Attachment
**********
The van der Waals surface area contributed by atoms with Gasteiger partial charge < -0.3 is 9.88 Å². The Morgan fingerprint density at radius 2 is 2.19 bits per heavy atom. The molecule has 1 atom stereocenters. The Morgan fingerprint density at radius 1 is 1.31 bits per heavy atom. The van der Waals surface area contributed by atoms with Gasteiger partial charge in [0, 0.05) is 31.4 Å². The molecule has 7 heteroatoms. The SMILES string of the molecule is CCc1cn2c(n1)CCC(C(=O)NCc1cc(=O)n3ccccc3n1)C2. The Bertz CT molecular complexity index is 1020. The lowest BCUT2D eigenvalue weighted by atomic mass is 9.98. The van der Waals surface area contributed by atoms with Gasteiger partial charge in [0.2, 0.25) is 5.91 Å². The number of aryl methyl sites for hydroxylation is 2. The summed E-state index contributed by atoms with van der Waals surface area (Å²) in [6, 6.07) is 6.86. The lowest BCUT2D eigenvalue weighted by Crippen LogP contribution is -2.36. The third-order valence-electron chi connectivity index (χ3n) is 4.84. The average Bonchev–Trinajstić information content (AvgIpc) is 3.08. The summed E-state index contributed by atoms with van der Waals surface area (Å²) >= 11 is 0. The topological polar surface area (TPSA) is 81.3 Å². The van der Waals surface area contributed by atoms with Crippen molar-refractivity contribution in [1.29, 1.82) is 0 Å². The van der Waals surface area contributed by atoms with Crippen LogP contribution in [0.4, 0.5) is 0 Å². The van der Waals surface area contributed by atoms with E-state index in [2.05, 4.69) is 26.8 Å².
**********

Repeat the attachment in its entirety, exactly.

The van der Waals surface area contributed by atoms with Gasteiger partial charge < -0.3 is 9.88 Å². The Morgan fingerprint density at radius 2 is 2.19 bits per heavy atom. The molecule has 1 atom stereocenters. The Morgan fingerprint density at radius 1 is 1.31 bits per heavy atom. The van der Waals surface area contributed by atoms with Gasteiger partial charge in [0, 0.05) is 31.4 Å². The molecule has 7 heteroatoms. The SMILES string of the molecule is CCc1cn2c(n1)CCC(C(=O)NCc1cc(=O)n3ccccc3n1)C2. The Bertz CT molecular complexity index is 1020. The lowest BCUT2D eigenvalue weighted by atomic mass is 9.98. The van der Waals surface area contributed by atoms with Gasteiger partial charge in [0.2, 0.25) is 5.91 Å². The number of aryl methyl sites for hydroxylation is 2. The summed E-state index contributed by atoms with van der Waals surface area (Å²) in [6, 6.07) is 6.86. The lowest BCUT2D eigenvalue weighted by Crippen LogP contribution is -2.36. The third-order valence-electron chi connectivity index (χ3n) is 4.84. The average Bonchev–Trinajstić information content (AvgIpc) is 3.08. The summed E-state index contributed by atoms with van der Waals surface area (Å²) >= 11 is 0. The topological polar surface area (TPSA) is 81.3 Å². The van der Waals surface area contributed by atoms with Crippen molar-refractivity contribution in [1.29, 1.82) is 0 Å². The van der Waals surface area contributed by atoms with Crippen LogP contribution in [0.4, 0.5) is 0 Å². The van der Waals surface area contributed by atoms with E-state index in [2.05, 4.69) is 26.8 Å².